“The worst pressure was within my own head, the fear of success and the fear of failure. And not concentrating on my craft. I was just concentrating on getting another job. It manifested in panic and fear and lots and lots of drinking to bolster my courage. After “Star Trek,” I had a fallow year. I was waiting for “Star Trek” to come out and push me onto a bigger stage. I ended up in the hospital just after it came out. I broke down physically, spiritually, mentally. And I had to realize that this chasing dreams, this panic, this constant nervous energy wasn’t healthy for me. A lot of people drink for pleasure, they party hard, but for me it didn’t help. The best thing was to cut it out altogether. So I went back to the theater and slowly worked back to where I am now. But I’m aware now that this could all stop, and that’s OK too.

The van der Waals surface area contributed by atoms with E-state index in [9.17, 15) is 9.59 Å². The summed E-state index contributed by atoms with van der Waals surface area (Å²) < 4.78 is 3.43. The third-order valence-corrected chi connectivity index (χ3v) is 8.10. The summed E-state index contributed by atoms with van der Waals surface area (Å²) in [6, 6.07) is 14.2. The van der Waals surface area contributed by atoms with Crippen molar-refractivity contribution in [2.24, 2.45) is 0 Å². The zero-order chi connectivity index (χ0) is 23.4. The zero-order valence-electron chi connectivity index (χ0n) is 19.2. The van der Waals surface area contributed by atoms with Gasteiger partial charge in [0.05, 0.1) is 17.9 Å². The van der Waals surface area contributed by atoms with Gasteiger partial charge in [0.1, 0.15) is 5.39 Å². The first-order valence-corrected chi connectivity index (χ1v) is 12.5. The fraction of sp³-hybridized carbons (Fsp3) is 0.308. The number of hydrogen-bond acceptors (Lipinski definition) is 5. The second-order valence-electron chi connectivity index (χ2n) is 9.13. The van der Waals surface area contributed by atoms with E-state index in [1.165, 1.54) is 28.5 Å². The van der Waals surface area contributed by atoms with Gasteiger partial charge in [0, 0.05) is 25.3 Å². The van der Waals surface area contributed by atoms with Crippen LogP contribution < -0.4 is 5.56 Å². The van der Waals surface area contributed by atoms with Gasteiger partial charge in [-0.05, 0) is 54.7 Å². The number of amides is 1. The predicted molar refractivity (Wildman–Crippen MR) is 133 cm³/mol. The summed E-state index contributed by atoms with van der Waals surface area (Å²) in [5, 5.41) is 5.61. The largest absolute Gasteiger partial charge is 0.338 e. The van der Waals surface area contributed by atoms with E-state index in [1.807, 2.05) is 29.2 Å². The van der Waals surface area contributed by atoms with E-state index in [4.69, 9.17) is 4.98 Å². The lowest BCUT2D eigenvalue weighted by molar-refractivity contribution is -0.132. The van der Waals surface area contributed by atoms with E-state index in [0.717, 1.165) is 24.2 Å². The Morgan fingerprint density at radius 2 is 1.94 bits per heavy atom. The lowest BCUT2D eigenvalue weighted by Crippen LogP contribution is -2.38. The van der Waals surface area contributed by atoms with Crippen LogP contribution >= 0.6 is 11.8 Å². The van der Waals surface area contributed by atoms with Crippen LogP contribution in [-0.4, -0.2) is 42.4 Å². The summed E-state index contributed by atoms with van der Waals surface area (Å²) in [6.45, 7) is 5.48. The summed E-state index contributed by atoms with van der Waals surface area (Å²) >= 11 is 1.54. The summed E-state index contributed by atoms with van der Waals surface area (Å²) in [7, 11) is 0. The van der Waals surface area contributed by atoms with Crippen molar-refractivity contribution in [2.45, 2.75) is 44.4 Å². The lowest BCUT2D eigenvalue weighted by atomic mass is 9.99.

If I feel anything is encroaching on my ability to stay stable and have a purpose in my life, then I’ll bow out respectfully. I came very close to losing everything before, and it scarred me. I’m very proud of the mark, but I don’t ever want to go there again.”
“Adelaide Clemens and Tobey Maguire are about to shoot the scene we called ‘Myrtle’s party’. In 1925 Fitzgerald couldn’t say exactly what went on…Another reference that we used was Joseph Moncure March’s narrative poem The Wild Party, published and widely banned in 1928” — The Great Gatsby director Baz Luhrmann